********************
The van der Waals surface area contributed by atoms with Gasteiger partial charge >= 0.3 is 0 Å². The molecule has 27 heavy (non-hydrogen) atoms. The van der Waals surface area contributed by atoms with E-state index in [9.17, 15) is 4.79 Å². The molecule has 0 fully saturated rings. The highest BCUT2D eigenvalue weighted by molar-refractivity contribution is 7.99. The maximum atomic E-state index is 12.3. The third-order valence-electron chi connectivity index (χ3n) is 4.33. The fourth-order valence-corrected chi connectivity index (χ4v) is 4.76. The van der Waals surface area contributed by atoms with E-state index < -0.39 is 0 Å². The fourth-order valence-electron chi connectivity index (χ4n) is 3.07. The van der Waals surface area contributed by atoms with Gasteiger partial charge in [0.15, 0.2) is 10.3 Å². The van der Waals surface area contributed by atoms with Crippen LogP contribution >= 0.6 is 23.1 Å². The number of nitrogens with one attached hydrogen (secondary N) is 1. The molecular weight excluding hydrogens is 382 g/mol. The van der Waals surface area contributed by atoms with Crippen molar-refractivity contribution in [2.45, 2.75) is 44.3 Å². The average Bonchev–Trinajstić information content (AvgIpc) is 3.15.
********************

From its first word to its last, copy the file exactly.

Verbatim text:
The van der Waals surface area contributed by atoms with Gasteiger partial charge >= 0.3 is 0 Å². The molecule has 27 heavy (non-hydrogen) atoms. The van der Waals surface area contributed by atoms with E-state index in [9.17, 15) is 4.79 Å². The molecule has 0 fully saturated rings. The highest BCUT2D eigenvalue weighted by molar-refractivity contribution is 7.99. The maximum atomic E-state index is 12.3. The third-order valence-electron chi connectivity index (χ3n) is 4.33. The fourth-order valence-corrected chi connectivity index (χ4v) is 4.76. The van der Waals surface area contributed by atoms with E-state index < -0.39 is 0 Å². The fourth-order valence-electron chi connectivity index (χ4n) is 3.07. The van der Waals surface area contributed by atoms with Gasteiger partial charge in [0.15, 0.2) is 10.3 Å². The van der Waals surface area contributed by atoms with Crippen LogP contribution >= 0.6 is 23.1 Å². The number of nitrogens with one attached hydrogen (secondary N) is 1. The molecular weight excluding hydrogens is 382 g/mol. The van der Waals surface area contributed by atoms with Crippen molar-refractivity contribution in [2.45, 2.75) is 44.3 Å². The average Bonchev–Trinajstić information content (AvgIpc) is 3.15.